Dr. Jeff Smith, president of the CVMA, (California Veterinarian Medical Association) said during an interview, "Cars, antifreeze, heaters and wood stoves can be death traps for animals if pet owners are not careful."
Animals, just like humans, suffer from hypothermia and frostbite, and will go to any extreme to escape the sub-zero chill factors and the cutting winds that generate them. One of things that cats and kittens do to escape the cold is to climb up under the hoods of cars and trucks that were just parked. Comforted by the warmth emanating from the engine they fall asleep. Far too many of them never wake up again because some human being, unaware of their place of slumber, start up their vehicles engine and they get sucked into the fan and turned into confetti. Still others will curl up under a vehicle near the hot exhaust system and fall into a deep sleep. Many of them never wake up again because someone, unaware of their presence, drives over them. These are accidents but they are accidents that could have been avoided if the person took a moment to check under their vehicle and to bang loudly on the hood before starting their vehicle and driving off. However, what of those humans that uses remote car starters because they don't want to get into a cold car? How are they to know that their beloved, furry companion has fallen asleep under the hood of their vehicles? These accidents wouldn't happen if people brought their companions in out of the cold in the first place.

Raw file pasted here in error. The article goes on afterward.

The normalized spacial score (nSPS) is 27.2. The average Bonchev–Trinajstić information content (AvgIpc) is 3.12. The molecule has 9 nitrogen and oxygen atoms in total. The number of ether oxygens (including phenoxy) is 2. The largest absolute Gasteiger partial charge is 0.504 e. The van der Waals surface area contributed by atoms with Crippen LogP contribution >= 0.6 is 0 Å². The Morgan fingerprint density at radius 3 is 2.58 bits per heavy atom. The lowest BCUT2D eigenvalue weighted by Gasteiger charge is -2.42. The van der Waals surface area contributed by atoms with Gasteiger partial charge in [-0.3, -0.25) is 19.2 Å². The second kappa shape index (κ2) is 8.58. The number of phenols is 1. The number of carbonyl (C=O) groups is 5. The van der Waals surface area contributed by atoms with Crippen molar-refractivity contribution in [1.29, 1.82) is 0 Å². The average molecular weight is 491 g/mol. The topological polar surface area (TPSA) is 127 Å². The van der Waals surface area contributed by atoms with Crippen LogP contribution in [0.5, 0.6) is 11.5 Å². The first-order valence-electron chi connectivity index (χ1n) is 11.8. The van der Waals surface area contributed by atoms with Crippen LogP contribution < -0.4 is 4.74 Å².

During the long, cold winter months when everything is frozen over, animals desperately seek out liquids to drink. The antifreeze that we use to protect the cooling systems of our vehicles from freezing attracts them like a magnet attracts iron filings. It's not only liquid; it's a sweet tasting liquid. Cats and dogs lap it up, quenching their thirst, unaware that they are drinking poison. People add antifreeze to their vehicle's cooling systems all the time. More often than not, they spill some on the frozen ground in the process. It puddles there, unable to soak into the frozen soil, just waiting for someone's beloved pet to drink it and die. People need to become aware of this danger and take steps to protect the defenseless animals left out in the cold to fend for them selves.
Many country folk use wood stoves in their garages and workshops to heat them during the winter months. During the hot weather, cats often curl up on them because the metal is cool. When those stoves are fired up for the first time, many cats are seriously burned because they aren't aware that their favorite spot to snooze has become a death trap for them.
The sad thing is that people who truly love their companion animals subject them to these dangers out of ignorance. People need to be educated in how to be a responsible pet owner.